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HELLENISTIC MATHEMATICS  EUCLID
The Greek mathematician Euclid lived and flourished in Alexandria in Egypt around 300 BC, during the reign of Ptolemy I. Almost nothing is known of his life, and no likeness or firsthand description of his physical appearance has survived antiquity, and so depictions of him (with a long flowing beard and cloth cap) in works of art are necessarily the products of the artist's imagination. He probably studied for a time at Plato's Academy in Athens but, by Euclid's time, Alexandria, under the patronage of the Ptolemies and with its prestigious and comprehensive Library, had already become a worthy rival to the great Academy. Euclid is often referred to as the “Father of Geometry”, and he wrote perhaps the most important and successful mathematical textbook of all time, the “Stoicheion” or “Elements”, which represents the culmination of the mathematical revolution which had taken place in Greece up to that time. He also wrote works on the division of geometrical figures into into parts in given ratios, on catoptrics (the mathematical theory of mirrors and reflection), and on spherical astronomy (the determination of the location of objects on the "celestial sphere"), as well as important texts on optics and music.
The "Elements” was a lucid and comprehensive compilation and explanation of all the known mathematics of his time, including the work of Pythagoras, Hippocrates, Theudius, Theaetetus and Eudoxus. In all, it contains 465 theorems and proofs, described in a clear, logical and elegant style, and using only a compass and a straight edge. Euclid reworked the mathematical concepts of his predecessors into a consistent whole, later to become known as Euclidean geometry, which is still as valid today as it was 2,300 years ago, even in higher mathematics dealing with higher dimensional spaces. It was only with the work of Bolyai, Lobachevski and Riemann in the first half of the 19th Century that any kind of nonEuclidean geometry was even considered. The "Elements” remained the definitive textbook on geometry and mathematics for well over two millennia, surviving the eclipse in classical learning in Europe during the Dark Ages through Arabic translations. It set, for all time, the model for mathematical argument, following logical deductions from inital assumptions (which Euclid called “axioms” and "postulates") in order to establish proven theorems. Euclid’s five general axioms were:
His five geometrical postulates were:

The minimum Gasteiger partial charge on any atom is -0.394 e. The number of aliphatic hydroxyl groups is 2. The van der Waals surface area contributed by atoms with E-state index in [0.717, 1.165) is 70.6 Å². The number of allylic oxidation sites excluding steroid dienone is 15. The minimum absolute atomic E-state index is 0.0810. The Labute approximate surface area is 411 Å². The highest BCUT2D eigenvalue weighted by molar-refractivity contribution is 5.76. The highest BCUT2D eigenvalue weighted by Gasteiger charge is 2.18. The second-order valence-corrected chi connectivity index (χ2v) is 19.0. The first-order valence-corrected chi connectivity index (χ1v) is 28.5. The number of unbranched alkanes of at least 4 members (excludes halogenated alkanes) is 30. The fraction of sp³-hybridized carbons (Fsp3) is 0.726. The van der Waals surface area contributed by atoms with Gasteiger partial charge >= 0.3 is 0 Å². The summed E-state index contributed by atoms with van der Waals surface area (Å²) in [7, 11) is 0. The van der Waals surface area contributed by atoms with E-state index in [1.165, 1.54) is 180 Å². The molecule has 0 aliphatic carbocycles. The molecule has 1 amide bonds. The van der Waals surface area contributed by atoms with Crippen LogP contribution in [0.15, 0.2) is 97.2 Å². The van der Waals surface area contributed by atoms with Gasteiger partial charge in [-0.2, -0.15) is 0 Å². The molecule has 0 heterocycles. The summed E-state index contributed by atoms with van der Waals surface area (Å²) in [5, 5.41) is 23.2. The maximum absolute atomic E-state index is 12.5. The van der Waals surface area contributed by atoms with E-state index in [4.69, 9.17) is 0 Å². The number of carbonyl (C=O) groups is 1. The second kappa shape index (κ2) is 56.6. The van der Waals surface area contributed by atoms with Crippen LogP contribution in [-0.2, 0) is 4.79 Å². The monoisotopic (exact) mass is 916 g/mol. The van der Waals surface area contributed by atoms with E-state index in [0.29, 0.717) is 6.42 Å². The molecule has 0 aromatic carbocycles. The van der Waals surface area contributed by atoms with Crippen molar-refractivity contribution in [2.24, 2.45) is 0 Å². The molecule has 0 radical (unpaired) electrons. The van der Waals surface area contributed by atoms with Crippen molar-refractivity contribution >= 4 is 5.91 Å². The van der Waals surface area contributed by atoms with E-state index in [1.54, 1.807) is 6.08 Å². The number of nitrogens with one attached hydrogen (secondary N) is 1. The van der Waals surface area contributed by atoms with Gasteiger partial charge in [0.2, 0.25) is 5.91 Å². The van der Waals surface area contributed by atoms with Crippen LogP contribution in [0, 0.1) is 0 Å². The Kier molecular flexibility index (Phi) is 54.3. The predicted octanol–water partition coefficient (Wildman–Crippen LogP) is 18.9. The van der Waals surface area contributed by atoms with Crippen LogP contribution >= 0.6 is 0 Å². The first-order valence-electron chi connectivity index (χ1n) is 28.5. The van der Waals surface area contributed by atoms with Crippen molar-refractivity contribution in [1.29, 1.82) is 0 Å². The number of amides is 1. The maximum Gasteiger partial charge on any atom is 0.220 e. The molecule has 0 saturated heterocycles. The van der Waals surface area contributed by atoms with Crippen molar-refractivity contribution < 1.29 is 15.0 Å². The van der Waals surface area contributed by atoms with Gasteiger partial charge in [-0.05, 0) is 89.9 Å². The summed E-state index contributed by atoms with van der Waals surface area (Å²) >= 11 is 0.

Among many other mathematical gems, the thirteen volumes of the “Elements” contain formulas for calculating the volumes of solids such as cones, pyramids and cylinders; proofs about geometric series, perfect numbers and primes; algorithms for finding the greatest common divisor and least common multiple of two numbers; a proof and generalization of Pythagoras’ Theorem, and proof that there are an infinite number of Pythagorean Triples; and a final definitive proof that there can be only five possible regular Platonic Solids. However, the “Elements” also includes a series of theorems on the properties of numbers and integers, marking the first real beginnings of number theory. For example, Euclid proved what has become known as the Fundamental Theorem of Arithmethic (or the Unique Factorization Theorem), that every positive integer greater than 1 can be written as a product of prime numbers (or is itself a prime number). Thus, for example: 21 = 3 x 7; 113 = 1 x 113; 1,200 = 2 x 2 x 2 x 2 x 3 x 5 x 5; 6,936 = 2 x 2 x 2 x 3 x 17 x 17; etc. His proof was the first known example of a proof by contradiction (where any counterexample, which would otherwise prove an idea false, is shown to makes no logical sense itself). He was the first to realize  and prove  that there are infinitely many prime numbers. The basis of his proof, often known as Euclid’s Theorem, is that, for any given (finite) set of primes, if you multiply all of them together and then add one, then a new prime has been added to the set (for example, 2 x 3 x 5 = 30, and 30 + 1 = 31, a prime number) a process which can be repeated indefinitely. Euclid also identified the first four “perfect numbers”, numbers that are the sum of all their divisors (excluding the number itself): Although the Pythagoreans may have been aware of the Golden Ratio (φ, approximately equal to 1.618), Euclid was the first to define it in terms of ratios (AB:AC = AC:CB), and demonstrated its appearance within many geometric shapes.
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